Here’s Why the Public Blames Republicans for an Imminent Government Shutdown

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Just another quick reminder, because sometimes this stuff gets lost in the fog.

Q: Why do we need a 6-week Continuing Resolution to keep the government running?

A: Because Congress hasn’t passed a budget for the new year, which begins October 1st.

Q: And why is that?

A: There’s no mystery. Both the House and Senate passed budget resolutions months ago, but Paul Ryan and the rest of the GOP have refused to open talks with the Senate to negotiate a final budget number.

Q: Why is that?

A: They’ve been crystal clear about this. They wanted more leverage for their demands, and they figured the only way to get it was to threaten a government shutdown. Here’s the Washington Post last May:

Republicans face a listless summer, with little appetite for compromise but no leverage to shape an agreement. Without that leverage, House Budget Committee Chairman Paul Ryan (R-Wis.) said Tuesday, there is no point in opening formal budget negotiations between the House and the Senate.

….“The debt limit is the backstop,” Ryan said before taking the stage at a debt summit organized by the Peter G. Peterson Foundation in Washington. “I’d like to go through regular order and get something done sooner rather than later. But we need to get a down payment on the debt. We need entitlement reform. We’re very serious about tax reform because we think that’s critical to economic growth and job creation. Those are the things we want to talk about.”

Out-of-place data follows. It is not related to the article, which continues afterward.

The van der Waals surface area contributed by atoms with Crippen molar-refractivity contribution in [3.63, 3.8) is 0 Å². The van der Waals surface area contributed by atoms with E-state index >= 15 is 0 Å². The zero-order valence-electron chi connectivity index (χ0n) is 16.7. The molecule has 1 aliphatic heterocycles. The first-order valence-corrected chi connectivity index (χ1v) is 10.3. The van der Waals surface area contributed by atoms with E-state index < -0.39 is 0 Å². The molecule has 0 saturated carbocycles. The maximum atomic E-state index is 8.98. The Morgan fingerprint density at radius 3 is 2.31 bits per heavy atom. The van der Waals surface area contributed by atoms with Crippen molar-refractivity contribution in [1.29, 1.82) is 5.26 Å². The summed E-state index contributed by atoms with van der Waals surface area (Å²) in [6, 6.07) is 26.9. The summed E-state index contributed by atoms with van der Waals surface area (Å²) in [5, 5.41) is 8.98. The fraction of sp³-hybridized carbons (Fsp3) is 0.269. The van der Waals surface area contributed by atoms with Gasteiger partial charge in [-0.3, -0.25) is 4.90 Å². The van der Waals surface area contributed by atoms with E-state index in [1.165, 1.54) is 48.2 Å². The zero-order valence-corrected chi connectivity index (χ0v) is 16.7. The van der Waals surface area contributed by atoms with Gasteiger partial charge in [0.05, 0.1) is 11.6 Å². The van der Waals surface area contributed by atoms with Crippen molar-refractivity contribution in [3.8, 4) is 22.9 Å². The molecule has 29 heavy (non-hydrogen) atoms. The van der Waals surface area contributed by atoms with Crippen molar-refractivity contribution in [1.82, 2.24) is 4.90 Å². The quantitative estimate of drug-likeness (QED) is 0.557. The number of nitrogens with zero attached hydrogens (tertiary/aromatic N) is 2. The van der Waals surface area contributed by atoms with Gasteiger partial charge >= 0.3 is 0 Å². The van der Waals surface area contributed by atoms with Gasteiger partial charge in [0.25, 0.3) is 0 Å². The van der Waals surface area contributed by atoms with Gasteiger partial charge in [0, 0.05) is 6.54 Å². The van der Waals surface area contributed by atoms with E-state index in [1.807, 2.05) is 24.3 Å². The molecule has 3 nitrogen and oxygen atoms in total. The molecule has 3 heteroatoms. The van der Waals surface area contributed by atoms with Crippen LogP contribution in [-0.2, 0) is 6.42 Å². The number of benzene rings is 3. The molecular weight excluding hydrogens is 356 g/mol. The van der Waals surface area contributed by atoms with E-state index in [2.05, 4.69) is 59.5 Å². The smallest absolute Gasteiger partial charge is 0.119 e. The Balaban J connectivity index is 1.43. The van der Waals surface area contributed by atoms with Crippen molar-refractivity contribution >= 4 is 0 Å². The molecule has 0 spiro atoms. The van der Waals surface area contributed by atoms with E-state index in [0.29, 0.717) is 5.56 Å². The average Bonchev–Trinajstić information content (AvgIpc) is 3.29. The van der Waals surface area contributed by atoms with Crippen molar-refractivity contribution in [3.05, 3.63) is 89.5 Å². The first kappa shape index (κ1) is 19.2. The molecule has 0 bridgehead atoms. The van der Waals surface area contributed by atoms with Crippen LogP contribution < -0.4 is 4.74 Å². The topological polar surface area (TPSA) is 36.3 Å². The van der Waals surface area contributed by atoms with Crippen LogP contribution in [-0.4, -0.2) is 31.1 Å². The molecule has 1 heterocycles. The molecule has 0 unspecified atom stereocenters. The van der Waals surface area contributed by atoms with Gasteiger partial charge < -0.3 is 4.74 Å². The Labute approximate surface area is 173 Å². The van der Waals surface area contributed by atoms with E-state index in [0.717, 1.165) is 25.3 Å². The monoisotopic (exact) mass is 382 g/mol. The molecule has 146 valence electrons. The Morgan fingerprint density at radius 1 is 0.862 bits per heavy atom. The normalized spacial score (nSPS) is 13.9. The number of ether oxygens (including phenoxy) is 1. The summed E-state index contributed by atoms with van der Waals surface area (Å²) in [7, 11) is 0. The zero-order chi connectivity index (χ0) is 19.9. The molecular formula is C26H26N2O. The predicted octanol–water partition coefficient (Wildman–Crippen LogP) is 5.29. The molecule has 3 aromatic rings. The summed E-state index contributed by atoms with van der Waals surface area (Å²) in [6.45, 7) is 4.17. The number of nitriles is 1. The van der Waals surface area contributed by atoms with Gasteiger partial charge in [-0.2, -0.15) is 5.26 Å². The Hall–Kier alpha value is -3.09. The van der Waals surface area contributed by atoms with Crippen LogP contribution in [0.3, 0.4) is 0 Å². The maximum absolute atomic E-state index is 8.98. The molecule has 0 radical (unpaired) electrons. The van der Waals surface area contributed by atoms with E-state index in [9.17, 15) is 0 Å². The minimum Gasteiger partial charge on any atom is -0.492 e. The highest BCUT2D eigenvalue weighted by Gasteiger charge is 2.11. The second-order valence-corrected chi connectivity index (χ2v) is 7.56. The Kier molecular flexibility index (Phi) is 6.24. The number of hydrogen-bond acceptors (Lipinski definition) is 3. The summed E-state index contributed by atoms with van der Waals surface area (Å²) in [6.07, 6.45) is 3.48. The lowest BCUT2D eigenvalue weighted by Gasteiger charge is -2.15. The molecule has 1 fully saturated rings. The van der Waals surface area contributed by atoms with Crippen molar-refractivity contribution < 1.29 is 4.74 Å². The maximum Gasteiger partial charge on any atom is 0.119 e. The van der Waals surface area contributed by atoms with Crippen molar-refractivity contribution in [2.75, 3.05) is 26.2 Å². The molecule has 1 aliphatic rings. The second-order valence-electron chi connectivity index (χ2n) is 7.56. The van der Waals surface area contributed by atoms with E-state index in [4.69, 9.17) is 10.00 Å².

This is why the public is likely to blame Republicans for a government shutdown: because Republicans have been very clear all along that they were deliberately stringing out the budget process so they could use a shutdown as leverage for their demands. At the time Ryan made the statement above, it looked like we were going to hit the debt ceiling before we hit the end of the budget year, so that was the “backstop.” Now it’s turned out that the end of the budget year will come first, so that’s become the backstop instead. Either way, though, Republicans have been quite open for months about their desire to delay negotiations until they had a government shutdown of some kind to use as a threat. Now they have it, and they’re using it.

So that’s that. They’re the ones who said they wanted a shutdown as leverage. They can’t really pretend otherwise at this point.

It’s also worth noting, just for the sake of nostalgia, Ryan’s claim that he was doing this because he really, really wanted to talk about entitlement reform and tax reform. That was always laughable—nobody thinks you can negotiate stuff like that in a couple of weeks with a gun to your head—and we haven’t heard much about it since. Still, it’s worth preserving for the memory vaults.

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